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Published April 02, 2013, 06:00 PM

Apple Technology helping change lives at Jamestown's Anne Carlsen Center

Jamestown, ND (WDAY TV) - It’s a huge honor for a Jamestown school, and a look at technology and its impact on children with disabilities. Today in Jamestown Apple named The Anne Carlsen Center an Apple Distinguished School. It’s one of just 200 schools around the world. The distinction comes as we celebrate World Autism Day.

By: Kevin Wallevand, WDAY

Jamestown, ND (WDAY TV) - It’s a huge honor for a Jamestown school, and a look at technology and its impact on children with disabilities. Today in Jamestown Apple named The Anne Carlsen Center an Apple Distinguished School. It’s one of just 200 schools around the world. The distinction comes as we celebrate World Autism Day.

The award does not mean more computers or software, but a confirmation of Anne Carlsen's commitment to helping its students use the technology to become more independent and embrace new opportunities. Born without arms or legs, this is exactly what Dr. Anne Carlsen dreamed of when she ran the school back in the 1950's.

Marcia Gums – Anne Carlsen Center: “One of her famous quotes is, ‘Independence is the greatest rewards anyone can have.’ We have seen that through the Apple technologies such as iPads and iPods and all the applications. Those tools for learning help people with disabilities lead healthy, meaningful and more independent lives.”

Just spend a few hours at The Anne Carlsen Center, and you quickly learn how iPads and other computer technology are unlocking and tearing down the communication barriers so many of the children face daily.

The iPad might make life for you and me convenient - but for 11 year old Chase Grant, it has changed his life.

Rachel Coppin – Anne Carlsen Center: “It’s has been a real Godsend for Chase, because we were using pictures before. This really gave us an idea how smart he is and all of that stuff that was trapped up in his head that he can let us know that he knows.”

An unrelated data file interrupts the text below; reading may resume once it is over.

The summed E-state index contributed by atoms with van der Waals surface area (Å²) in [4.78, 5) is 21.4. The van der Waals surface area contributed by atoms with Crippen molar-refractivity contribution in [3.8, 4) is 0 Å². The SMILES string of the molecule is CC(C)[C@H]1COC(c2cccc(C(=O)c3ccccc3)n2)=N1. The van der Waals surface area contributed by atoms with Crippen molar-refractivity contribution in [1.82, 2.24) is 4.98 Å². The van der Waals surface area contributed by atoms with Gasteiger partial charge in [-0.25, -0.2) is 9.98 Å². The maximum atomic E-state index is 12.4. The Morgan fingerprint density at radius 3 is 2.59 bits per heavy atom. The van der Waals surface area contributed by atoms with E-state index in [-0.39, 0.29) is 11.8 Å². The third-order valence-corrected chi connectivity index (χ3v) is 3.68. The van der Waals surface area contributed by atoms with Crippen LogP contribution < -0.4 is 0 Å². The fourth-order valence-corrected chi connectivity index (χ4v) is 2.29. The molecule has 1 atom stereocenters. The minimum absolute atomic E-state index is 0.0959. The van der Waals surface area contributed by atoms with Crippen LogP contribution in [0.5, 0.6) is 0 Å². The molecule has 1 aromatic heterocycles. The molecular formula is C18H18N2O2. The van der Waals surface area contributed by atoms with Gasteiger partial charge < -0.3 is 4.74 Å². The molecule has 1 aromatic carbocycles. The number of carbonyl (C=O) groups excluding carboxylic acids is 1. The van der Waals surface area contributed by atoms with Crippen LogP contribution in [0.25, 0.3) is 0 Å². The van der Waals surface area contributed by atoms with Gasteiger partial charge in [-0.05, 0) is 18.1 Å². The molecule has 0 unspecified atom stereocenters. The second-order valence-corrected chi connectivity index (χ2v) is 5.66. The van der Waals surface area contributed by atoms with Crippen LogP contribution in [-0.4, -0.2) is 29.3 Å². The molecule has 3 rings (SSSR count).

As one of many students here at Anne Carlsen with autism, Chase had behavior issues because he could not communicate with anyone. He is non-verbal, but the iPad and new technology sweeping the Anne Carlsen Center turned his world right side up.

Rachel Coppin: “You could say, ‘What is the matter?’ and he can say, ‘I am frustrated’ or ‘I am tired,’ or different things that he was never able to tell us before. We had to just guess.”

Younger children at Anne Carlsen Center now use iPads and other technology for so much of their classroom learning. Medically fragile students on ventilators and lifesaving equipment, attend school via iPad and Facetime from their room; their teacher and fellow students right down the hall.

In the music room, we meet Lisa Truax. She’s a proud mother of three year old Bria. Born with multiple health issues, Bria is responding to the ever changing technology out there for children with disabilities.

Lisa Truax – Bria’s Mom: “I think in the future for here communications, it will be amazing. With her not being able to see very good, and then hearing too, a lot of touch will be what she will use to communicate.”

Imagine what the reaction of the late Anne Carlsen would be today; with no legs or arms she went on to get her PhD, and lead this school into unchartered waters.

For so long, children like Chase had many limitations. A simple iPad has changed so much. He carries it and uses it now wherever he goes, just to communicate. Imagine being 11, and sharing with a stranger the kind of old muscle car he hopes to have one day – a Red Camaro. Good choice.

Sady Paulson is a student at the Anne Carlsen Center. Despite the limitations from cerebral palsy, she is a Final Cut Pro Editing wiz. Sady uses her head to click switches attached to her headrest to edit video like the pros.

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